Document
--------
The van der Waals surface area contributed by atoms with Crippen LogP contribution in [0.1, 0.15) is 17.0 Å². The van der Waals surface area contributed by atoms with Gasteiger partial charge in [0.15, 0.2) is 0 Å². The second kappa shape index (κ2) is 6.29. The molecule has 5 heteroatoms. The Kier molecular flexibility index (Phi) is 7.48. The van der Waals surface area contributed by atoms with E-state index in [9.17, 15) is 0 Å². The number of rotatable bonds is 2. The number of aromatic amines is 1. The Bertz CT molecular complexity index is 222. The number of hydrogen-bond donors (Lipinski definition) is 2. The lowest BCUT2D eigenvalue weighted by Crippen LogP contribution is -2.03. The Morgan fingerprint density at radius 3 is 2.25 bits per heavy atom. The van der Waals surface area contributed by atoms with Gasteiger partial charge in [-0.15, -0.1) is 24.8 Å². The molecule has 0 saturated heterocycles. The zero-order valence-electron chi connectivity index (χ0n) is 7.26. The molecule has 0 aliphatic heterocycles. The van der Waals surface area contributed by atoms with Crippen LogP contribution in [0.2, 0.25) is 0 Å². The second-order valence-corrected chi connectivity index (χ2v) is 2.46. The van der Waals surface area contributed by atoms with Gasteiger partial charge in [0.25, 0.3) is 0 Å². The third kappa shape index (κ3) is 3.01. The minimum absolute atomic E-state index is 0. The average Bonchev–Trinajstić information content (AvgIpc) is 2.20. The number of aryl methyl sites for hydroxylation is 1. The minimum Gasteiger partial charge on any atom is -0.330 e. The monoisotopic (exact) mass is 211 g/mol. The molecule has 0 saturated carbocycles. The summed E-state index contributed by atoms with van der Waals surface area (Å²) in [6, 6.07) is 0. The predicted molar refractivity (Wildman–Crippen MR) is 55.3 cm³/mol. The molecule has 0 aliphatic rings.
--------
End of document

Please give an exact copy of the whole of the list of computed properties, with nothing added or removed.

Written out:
The van der Waals surface area contributed by atoms with Crippen LogP contribution in [0.1, 0.15) is 17.0 Å². The van der Waals surface area contributed by atoms with Gasteiger partial charge in [0.15, 0.2) is 0 Å². The second kappa shape index (κ2) is 6.29. The molecule has 5 heteroatoms. The Kier molecular flexibility index (Phi) is 7.48. The van der Waals surface area contributed by atoms with E-state index in [9.17, 15) is 0 Å². The number of rotatable bonds is 2. The number of aromatic amines is 1. The Bertz CT molecular complexity index is 222. The number of hydrogen-bond donors (Lipinski definition) is 2. The lowest BCUT2D eigenvalue weighted by Crippen LogP contribution is -2.03. The Morgan fingerprint density at radius 3 is 2.25 bits per heavy atom. The van der Waals surface area contributed by atoms with Gasteiger partial charge in [-0.15, -0.1) is 24.8 Å². The molecule has 0 saturated heterocycles. The zero-order valence-electron chi connectivity index (χ0n) is 7.26. The molecule has 0 aliphatic heterocycles. The van der Waals surface area contributed by atoms with Crippen LogP contribution in [0.2, 0.25) is 0 Å². The second-order valence-corrected chi connectivity index (χ2v) is 2.46. The van der Waals surface area contributed by atoms with Gasteiger partial charge in [0.25, 0.3) is 0 Å². The third kappa shape index (κ3) is 3.01. The minimum absolute atomic E-state index is 0. The average Bonchev–Trinajstić information content (AvgIpc) is 2.20. The number of aryl methyl sites for hydroxylation is 1. The minimum Gasteiger partial charge on any atom is -0.330 e. The monoisotopic (exact) mass is 211 g/mol. The molecule has 0 saturated carbocycles. The summed E-state index contributed by atoms with van der Waals surface area (Å²) in [6, 6.07) is 0. The predicted molar refractivity (Wildman–Crippen MR) is 55.3 cm³/mol. The molecule has 0 aliphatic rings.